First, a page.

Parabens hit the cultural mainstage in 2004, when a study found trace amounts in breast tissue from breast cancer patients. Since then “Paraben -free” has become a popular selling point for new cosmetic products, and “parabens” has become a hot topic on beauty blogs, where parabens are often debated, advised against, and purported as health threats that cause cancer and infertility. In spite of all this, parabens continue to be the most popular preservative for cosmetic products.
Are parabens actually dangerous, or is it all just heresy? We compiled a list 8 facts, courtesy of the dermatologists at Skin Therapy Letter. You be the judge.
1. Parabens have been used as a preservative for over 80 years, and they’re everywhere. Parabens have been used in cosmetic products since the 1930s. A 2011 study found them in 44% of cosmetics tested. They have been found in sunscreen, hand soap, body lotion, shampoo, conditioner, face lotion, facial cleansers, foundation, lipstick, mascara, hair spray/mousse/gel, and toothpaste.
In addition to human tissue, paraben levels have been detected in wastewater, rivers, soil and house dust.
2. Parabens can be naturally-occurring. Lotion and hand soap aren’t the only means by which parabens can find their way into the human body. Parabens used in cosmetics are usually created in labs, but they can also be produced by living organisms, such as blueberries, carrots, olives, and strawberries. Although it would be accurate, we don’t expect the phrase “Chock full of parabens!” to be used to advertise fruit salad any time soon.
3. Scientists have not been able to prove that parabens cause breast cancer.Although it has been hypothesized and reported that parabens cause breast cancer, scientists have not been able to establish any actual correlation between the two.
4. Scientists haven’t been able to establish a connection between parabens and male infertility, either. It’s been rumored that parabens cause infertility in men, but findings are inconclusive. While one study found that human sperm were not viable after being exposed to high concentrations of parabens, researchers have not been able to replicate the results using lab mice. Men with fertility problems including low sperm count and decreased motility have been studied, and no correlation between sperm count or motility and parabens levels has been found.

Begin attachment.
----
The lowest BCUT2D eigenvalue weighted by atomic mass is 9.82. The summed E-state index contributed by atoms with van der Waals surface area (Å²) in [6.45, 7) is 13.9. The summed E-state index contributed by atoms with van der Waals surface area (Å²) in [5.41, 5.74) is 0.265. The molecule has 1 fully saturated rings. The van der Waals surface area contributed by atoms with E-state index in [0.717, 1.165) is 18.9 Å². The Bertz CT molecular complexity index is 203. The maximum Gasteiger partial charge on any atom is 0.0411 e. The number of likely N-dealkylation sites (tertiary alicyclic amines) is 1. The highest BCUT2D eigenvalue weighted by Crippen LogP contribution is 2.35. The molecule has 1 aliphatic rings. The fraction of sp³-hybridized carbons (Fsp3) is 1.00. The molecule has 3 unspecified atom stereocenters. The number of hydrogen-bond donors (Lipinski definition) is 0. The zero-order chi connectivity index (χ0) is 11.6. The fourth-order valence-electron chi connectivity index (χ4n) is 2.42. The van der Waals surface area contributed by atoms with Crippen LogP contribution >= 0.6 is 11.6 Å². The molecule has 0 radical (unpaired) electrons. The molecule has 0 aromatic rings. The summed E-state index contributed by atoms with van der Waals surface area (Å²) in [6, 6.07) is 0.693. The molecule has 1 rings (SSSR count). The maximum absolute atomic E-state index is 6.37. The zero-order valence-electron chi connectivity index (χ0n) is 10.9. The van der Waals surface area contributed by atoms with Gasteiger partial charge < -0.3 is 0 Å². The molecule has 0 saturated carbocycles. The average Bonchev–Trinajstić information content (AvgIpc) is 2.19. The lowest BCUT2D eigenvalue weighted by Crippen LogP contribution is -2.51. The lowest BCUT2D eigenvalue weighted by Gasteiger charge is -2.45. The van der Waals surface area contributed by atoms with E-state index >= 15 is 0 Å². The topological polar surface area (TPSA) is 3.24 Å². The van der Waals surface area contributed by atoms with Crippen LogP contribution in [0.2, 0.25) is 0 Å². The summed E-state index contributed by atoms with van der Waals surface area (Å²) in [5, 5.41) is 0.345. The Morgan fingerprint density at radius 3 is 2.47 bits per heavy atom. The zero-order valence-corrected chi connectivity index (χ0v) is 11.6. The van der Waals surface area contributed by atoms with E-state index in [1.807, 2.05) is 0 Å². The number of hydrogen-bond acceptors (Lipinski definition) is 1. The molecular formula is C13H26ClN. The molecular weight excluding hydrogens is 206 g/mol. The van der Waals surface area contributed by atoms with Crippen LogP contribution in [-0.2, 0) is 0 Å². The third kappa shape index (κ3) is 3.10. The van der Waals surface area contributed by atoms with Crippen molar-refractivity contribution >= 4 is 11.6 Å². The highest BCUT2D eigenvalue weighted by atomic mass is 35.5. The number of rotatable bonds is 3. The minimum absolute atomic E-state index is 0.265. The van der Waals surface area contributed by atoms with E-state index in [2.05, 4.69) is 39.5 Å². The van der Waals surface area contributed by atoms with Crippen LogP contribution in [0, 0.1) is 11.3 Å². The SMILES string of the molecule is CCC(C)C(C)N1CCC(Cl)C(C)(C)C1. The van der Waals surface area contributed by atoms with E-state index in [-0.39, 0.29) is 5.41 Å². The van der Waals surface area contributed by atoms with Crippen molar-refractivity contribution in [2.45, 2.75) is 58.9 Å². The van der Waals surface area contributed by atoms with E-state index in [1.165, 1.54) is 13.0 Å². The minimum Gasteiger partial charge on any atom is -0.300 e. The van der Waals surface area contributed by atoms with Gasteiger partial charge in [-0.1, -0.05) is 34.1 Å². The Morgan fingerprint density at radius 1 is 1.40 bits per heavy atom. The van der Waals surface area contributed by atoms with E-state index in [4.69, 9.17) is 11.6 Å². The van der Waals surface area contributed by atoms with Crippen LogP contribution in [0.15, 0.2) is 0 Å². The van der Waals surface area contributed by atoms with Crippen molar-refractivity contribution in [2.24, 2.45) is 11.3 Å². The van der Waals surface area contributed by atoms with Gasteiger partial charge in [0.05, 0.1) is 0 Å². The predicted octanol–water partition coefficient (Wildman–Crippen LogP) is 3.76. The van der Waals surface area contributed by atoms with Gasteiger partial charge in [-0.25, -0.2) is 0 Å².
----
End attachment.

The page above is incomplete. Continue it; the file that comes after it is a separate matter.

5. Being allergic to parabens is a thing. A small subset of the population is allergic to parabens. The allergy commonly manifests as an eczematous rash. If you suspect you may be allergic to parabens, consult a dermatologist or allergist.
6. Governments have examined parabens and deemed them safe. Government regulatory boards have examined parabens and most have agreed that current concentrations of parabens are safe for consumer use, although many have set limits on usage. The European Union limits total paraben concentration to 0.8%. Canada and the United States recommend the same limit but it is strictly a guideline, meaning manufacturers are not required to adhere to it –which means that some American and Canadian products have concentrations of parabens that the government would deem unsafe, and it’s totally legal.
7. Danish children under the age of 3 are not allowed to use products that contain parabens. Citing research that suggests that young bodies may be more susceptible to paraben absorption, in 2011, the Danish government banned the use of parabens-containing personal care products intended for children younger than 3 years of age.
8. Preservatives used as alternatives to parabens are also associated with major health risks. Alternatives to parabens, such as formaldehyde, quaternium-15, imidazolidinyl urea, diazolidinyl urea and dimethyloldimethyl hydantoin, can cause allergic reactions and pose serious health implications. Formaldehyde, for example, has been linked with cancer. “Natural” preservatives like grapefruit seed extract, thymol, cinnamaldehyde, allyl isothiocyanate, citric acid, ascorbic acid and rosemary extract, can also cause health complications.
Dermatologist Dr. Richard Thomas, Clinical Associate Professor of Clinical Dermatology, Department of Dermatology and Skin Science, University of British Columbia, advises, “Before throwing out parabens, which are likely very safe, be certain that the chemicals replacing them are better.”